I remember, when I was getting to know Amanda, carefully exploring certain key issues such as this. It actually didn’t take long to find out that we had almost identical political views, and perspectives on science, rational thinking, religion, and so on. (I say “almost” only because there is room for variation, but I can’t think of any actual differences in perspective … only differences in level of attention to various issues). Continue reading Should Scientists Date People Who Believe in Astrology?→
Short answer: 4,540,000,00/H30 Earth-years, plus or minus 1%.
Long answer: We don’t know exactly because direct dating of the earliest material on the surface of the Earth will only tell use a minimum age; Prior to that, the Earth’s surface was probably molten, and even after that, it may be that the earliest non-molten material has been recycled into the planet’s interior by tectonic processes. Also, the earth is a big round ball of stuff that condensed into this shape from part of a large disk-shaped blob of stuff known as the Solar Nebula. When exactly, given this, did the Earth become the Earth? Since the process took millions of years, we can’t pinpoint the age of the Earth more exactly than a certain range.
What are the oldest rocks?
The oldest rock formations on Earth are between about 3.8 and 3.9 billion years old., but there are older bits of more ancient rocks that were incorporated into these early rocks, and they date to something closer to 4.4 billion years old. These and other early materials are dated primarily using a variety of parent-daughter radiometric techniques, with the most effective for this time period being a lead-lead system.
Since rock from the time of the Earth’s formation isn’t available (because it didn’t really exist or was gobbled up in the fiery beginnings of the big round ball) the preferred method of dating the Earth is to calculate the age of meteorites. The earliest meteorites essentially date the condensation of materials in the solar system into the planets, and thus, the date of these meteorites indicates the date of the early Earth. (The Earth existed prior to this condensation in the form of whatever parts of the early solar nebula would eventually condense into this particular planet, of course.)
Meteorites from other planets?
Some meteorites are known to be fragments of Mars, so the oldest dates among these can also verify the date of accretion of material into planets in our solar system.
Rocks from the moon have not been remelted or otherwise messed up by tectonic processes and therefore would provide an excellent estimate of the age of the Earth as well. Also, since there is no real weathering of rocks on the moon, methods other than parent-daughter decay can be used, such as Fission Track dating (the older a rock, the more cosmic rays pass through it, blasting tiny little tracks in the otherwise homogeneous matrix).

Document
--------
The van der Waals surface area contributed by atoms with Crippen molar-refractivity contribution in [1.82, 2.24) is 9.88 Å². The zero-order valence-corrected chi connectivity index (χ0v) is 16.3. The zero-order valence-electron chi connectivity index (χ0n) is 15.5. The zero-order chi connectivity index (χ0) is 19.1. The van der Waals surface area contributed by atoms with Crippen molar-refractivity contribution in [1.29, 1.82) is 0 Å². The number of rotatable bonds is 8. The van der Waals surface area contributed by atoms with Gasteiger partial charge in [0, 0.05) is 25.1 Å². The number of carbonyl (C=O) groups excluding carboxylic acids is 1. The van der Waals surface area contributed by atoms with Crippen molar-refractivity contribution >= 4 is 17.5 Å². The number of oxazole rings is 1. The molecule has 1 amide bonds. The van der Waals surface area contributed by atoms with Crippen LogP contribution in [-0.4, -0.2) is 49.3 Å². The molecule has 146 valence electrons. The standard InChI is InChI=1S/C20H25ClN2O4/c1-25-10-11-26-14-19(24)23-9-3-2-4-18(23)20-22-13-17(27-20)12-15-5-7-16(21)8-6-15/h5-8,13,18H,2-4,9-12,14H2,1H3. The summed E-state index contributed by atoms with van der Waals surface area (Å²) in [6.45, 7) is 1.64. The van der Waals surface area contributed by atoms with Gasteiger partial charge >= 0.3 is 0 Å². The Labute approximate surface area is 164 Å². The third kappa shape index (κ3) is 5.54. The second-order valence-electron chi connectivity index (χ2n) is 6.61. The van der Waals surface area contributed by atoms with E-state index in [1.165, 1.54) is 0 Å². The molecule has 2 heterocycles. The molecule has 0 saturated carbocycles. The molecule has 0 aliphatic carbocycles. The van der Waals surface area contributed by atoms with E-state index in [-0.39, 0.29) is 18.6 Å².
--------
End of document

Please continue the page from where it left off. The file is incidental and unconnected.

Zeroing in on the age of the earth
There are hundreds of published dates of various older materials, but the following table gives a reasonable summary of some of the more important dates, culled from various sources (see list of references below):
If we chart this on a graph, we see one date that is much earlier than all the other dates, and a few that are younger.
The younger dates are simply of materials that we don’t think date the Earth’s formation, but that we know would post date it by not much. These dates verify the earlier cluster of dates that would correspond to the actual formation of the planet. The single earlier date is an obvious outlier.
Taking this series of dates, notice that the oldest (non-outlier) dates are about four and a half billion years old. As stated in the short answer.
Further information about the age of the Earth:
Dalrymple, G. Brent. 2001. The age of the Earth in the twentieth century: a problem (mostly) solved. Geological Society, London, Special Publications 2001, v. 190, p. 205-221. Click Here.
Dalrymple, G. Brent. 2006. How Old is the Earth: A Response to “Scientific” Creationism. The TalkOrigins Archive. Click Here.
Norman, M. D., Borg, L. E., Nyquist, L. E., and Bogard, D. D. (2003) Chronology, geochemistry, and petrology of a ferroan noritic anorthosite clast from Descartes breccia 67215: Clues to the age, origin, structure, and impact history of the lunar crust. Meteoritics and Planetary Science, vol 38, p. 645-661.
Stassen, Chris. 2005. The Age of the Earth. The TalkOrigins Archive. Click here.
Wikipedia, Teh. 2010. Age of the Earth. Click here.